The Health Basics of Copper
When we think of copper, often images of pots, pennies or pipes come to mind. Yet, copper’s most vital purpose for humans is, surprisingly, health.
In fact, the medicinal use of copper dates back thousands of years. The Edwin Smith Papyrus, an ancient Egyptian medical text from 1600 B.C., contains one of the earliest references to copper applications in health.
The Hippocratic Collection from the 4th century B.C., a medical text named for but not wholly written by the Greek physician and “Father of Modern Medicine” Hippocrates, makes numerous references to the several uses and applications of copper as well. It’s only in the last one hundred years though that science has begun to unravel the many bodily processes that require copper.
Today, we know that copper is one of the most common essential trace minerals in the body.
Trace mineral means that the amount of copper found in the human body would fit on the head of a pin! Still, this mighty mineral serves as a critical cofactor of enzyme activity affecting many biological processes such as energy production, absorption of iron, connective tissue formation, immune function, synthesis of certain neurotransmitters, and red blood cell formation, to name some of the most important.
Sources of Copper, Deficiency and Deficiency Symptoms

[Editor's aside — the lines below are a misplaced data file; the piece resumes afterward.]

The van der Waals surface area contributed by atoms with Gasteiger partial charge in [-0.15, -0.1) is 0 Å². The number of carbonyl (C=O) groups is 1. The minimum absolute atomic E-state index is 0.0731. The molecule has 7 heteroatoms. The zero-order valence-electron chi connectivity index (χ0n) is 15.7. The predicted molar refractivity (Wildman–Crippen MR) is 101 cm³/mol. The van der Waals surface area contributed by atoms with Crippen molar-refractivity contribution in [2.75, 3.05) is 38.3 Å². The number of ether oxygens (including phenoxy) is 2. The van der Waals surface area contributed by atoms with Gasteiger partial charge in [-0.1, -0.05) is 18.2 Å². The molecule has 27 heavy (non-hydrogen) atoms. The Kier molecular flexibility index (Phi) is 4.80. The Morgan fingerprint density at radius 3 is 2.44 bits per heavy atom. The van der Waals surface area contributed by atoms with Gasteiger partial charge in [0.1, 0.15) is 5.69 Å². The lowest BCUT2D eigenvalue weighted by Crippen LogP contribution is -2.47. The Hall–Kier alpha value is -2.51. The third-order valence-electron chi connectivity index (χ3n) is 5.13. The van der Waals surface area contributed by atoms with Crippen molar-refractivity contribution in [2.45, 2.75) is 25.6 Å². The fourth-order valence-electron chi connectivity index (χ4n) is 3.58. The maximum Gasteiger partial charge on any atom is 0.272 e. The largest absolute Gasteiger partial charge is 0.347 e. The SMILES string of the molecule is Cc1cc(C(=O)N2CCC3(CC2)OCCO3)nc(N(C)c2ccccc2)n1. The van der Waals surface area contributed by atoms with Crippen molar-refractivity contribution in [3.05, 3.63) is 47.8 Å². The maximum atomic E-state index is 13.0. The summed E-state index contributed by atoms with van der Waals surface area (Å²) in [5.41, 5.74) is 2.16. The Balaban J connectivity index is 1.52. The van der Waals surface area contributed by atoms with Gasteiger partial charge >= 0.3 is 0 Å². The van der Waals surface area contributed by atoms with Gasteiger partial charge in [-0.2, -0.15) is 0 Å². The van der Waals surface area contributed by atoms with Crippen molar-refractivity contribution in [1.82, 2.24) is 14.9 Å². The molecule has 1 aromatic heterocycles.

We get this important trace mineral from our diet and through supplementation. Some of the best sources of copper include organ meats, oysters and other shellfish, shitake mushrooms, dark chocolate, potatoes, nuts and seeds, whole grains, leafy greens, firm tofu, beans and black pepper, and more.
However, eating these copper-rich foods doesn’t always translate to getting enough copper into our bodies.
Roughly 30% to 40% of the amount of copper that we consume in food is absorbed. And with modern farming techniques, essential mineral nutrients like copper among others, have declined dramatically. Add to this that many people don’t eat enough nutrient-dense foods, and you’ll understand how copper insufficiency or even deficiency, although uncommon, can occur.
Analysis of data from the 2009–2012 National Health and Nutrition Survey (NHANES) indicates that up to 15% of adults aged 19 and older who do not take dietary supplements containing copper have copper intakes below the estimated average requirement of 9 mg per day.
Copper deficiencies and symptoms
Deficiency or insufficiency can be caused by malnutrition, high zinc intake, high vitamin C intake, chronic diarrhea, Crohn’s disease, gastric bypass surgery, Menkes disease, celiac disease, use of antacids, kidney disease, high fructose corn syrup and more.
Known symptoms of copper deficiency or insufficiency include inflammation, fatigue, muscle weakness, brittle bones, memory loss, low red blood cell count, susceptibility to sickness, pales skin/white hair, cardiovascular issues, and changes in vision.
Recommended Daily Intake
To determine if you are getting enough copper in your diet, keep these daily intake recommendations from the Council for Responsible Nutrition in mind:
Adults: 900 mcg/day (needs may increase with age)
Pregnant women: 1,000 mcg/day
Breastfeeding women: 1,300 mcg/day
Children (age 4 and up): 440 mcg/day
Copper supplementation may help to ensure your body gets the copper it needs. As with any supplement, it is recommended to discuss this with your doctor first if you are taking additional medicines or supplements and remember that copper may need to be taken alone as other supplements (such as zinc) can affect its absorption.
*Not recommended for individuals with Wilson’s or Menkes disease.-